The SC said no noise-making activities of any kind shall be allowed in the perimeter area from 6 a.m. to 5 p.m. on any of the four Sundays of the Bar exams.

“Alcoholic beverages and any kind of deadly weapon shall be absolutely prohibited within the said area for the duration of the exams,” the SC said.

On the observance of proper decorum, the SC said, “No improper or unbecoming conduct in the perimeter area shall be allowed for the duration of the Bar Examinations, including but not limited to: ‘streaking’ or any other form of exhibitionism; any form of parade; the playing of live or loud music; cheerleading exhibitions; political demonstrations, gambling, and other similar activities that would disrupt the exams.”

At the end of exam time at 5 p.m. in all four Sundays, any conduct or activity within the perimeter area shall be governed and regulated in accordance with the relevant laws and local government ordinances, the SC said.

TESDA shuts down 12 English schools

September 5, 2008

ILOILO City – The Technical Education and Skills Development Authority (TESDA) ordered the closure of 12 schools offering English language proficiency courses to Korean students.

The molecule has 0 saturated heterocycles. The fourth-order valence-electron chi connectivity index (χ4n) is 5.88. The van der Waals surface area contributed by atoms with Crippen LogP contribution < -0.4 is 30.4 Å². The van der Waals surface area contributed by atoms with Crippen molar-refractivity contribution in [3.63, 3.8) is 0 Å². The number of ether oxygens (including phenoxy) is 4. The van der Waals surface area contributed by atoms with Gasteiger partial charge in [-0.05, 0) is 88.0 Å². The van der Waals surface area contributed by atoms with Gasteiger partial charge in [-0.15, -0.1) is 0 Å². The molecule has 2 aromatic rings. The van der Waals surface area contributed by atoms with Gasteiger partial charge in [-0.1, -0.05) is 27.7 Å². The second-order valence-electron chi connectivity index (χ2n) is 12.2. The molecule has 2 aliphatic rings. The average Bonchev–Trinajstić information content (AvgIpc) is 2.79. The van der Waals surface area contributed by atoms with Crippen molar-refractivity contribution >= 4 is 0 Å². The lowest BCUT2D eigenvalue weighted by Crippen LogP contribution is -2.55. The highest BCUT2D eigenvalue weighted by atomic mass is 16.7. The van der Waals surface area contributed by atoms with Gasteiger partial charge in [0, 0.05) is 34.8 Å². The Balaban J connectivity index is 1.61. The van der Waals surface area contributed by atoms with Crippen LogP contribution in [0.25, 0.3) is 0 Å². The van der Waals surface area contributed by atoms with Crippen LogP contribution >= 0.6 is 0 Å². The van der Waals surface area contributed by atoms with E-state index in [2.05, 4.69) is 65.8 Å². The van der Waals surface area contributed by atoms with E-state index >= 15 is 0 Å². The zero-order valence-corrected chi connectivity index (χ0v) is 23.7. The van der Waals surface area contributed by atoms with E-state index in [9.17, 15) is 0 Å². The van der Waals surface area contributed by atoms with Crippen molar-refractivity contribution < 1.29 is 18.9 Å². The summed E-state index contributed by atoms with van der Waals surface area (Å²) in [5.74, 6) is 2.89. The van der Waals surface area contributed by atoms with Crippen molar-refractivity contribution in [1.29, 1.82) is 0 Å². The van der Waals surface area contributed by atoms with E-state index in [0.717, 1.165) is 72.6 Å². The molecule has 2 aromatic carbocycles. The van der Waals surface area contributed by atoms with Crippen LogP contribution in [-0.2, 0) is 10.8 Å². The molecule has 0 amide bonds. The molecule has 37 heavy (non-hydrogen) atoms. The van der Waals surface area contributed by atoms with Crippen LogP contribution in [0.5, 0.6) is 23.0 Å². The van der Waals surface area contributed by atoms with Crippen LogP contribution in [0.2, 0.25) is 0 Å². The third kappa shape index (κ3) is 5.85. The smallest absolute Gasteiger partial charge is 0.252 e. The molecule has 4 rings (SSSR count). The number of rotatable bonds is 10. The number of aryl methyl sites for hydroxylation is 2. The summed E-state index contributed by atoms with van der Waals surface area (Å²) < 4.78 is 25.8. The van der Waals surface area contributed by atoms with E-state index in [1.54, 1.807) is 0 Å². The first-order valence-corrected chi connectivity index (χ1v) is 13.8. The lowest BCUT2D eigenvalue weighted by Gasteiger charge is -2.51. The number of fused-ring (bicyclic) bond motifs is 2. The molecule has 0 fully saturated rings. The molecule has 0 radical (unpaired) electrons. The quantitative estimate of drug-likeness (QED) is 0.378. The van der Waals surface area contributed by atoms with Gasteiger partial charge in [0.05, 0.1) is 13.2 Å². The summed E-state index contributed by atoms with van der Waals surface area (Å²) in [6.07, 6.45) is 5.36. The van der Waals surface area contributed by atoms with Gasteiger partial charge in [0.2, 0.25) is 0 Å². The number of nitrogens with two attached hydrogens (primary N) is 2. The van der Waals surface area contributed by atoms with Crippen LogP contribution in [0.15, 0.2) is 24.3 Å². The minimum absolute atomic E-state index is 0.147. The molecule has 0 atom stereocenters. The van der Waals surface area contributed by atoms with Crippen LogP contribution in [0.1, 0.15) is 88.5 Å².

These schools have failed to have themselves accredited with TESDA, said Provincial Director Lorena Yunque. These are:

• A+ English Academy
• Educ Language School
• Dream Language Center
• Metro Korea
• GLS in Iloilo
• Darroca Training Center
• Eliteline Learning Center
• Educommunication
• Athena English Language Center
• Paran English Learning Center
• EME International Language Center; and
• Hello World Learning Services.

According to Yunque, in October 5, 2004 TESDA entered into a Memorandum of Agreement (MOA) with the Bureau of Immigration, Department of Tourism (DOT) and Department of Foreign Affairs (DFA) on the ESL Tour Program – a program for intensive English language training.

The MOA requires mandatory Unified TVET (Technical, Vocational, Educational and Training) Program Registration and Accreditation System (UTPRAS) with TESDA for ESL programs and language training centers.

The MOA seeks to regulate the increasing number of English language centers, schools, camps, or academies operating in Iloilo and the country in general./PN – Iloilo

A Shortage amid the Glut in Nursing Graduates

August 21, 2008

The Philippines has an oversupply of nursing graduates especially with the visa retrogression in the US. But ironically, many government hospitals lack nurses and other health professionals. With low pay and poor working conditions in government hospitals, nursing graduates opt to work abroad or work here even as volunteers with no pay and allowance.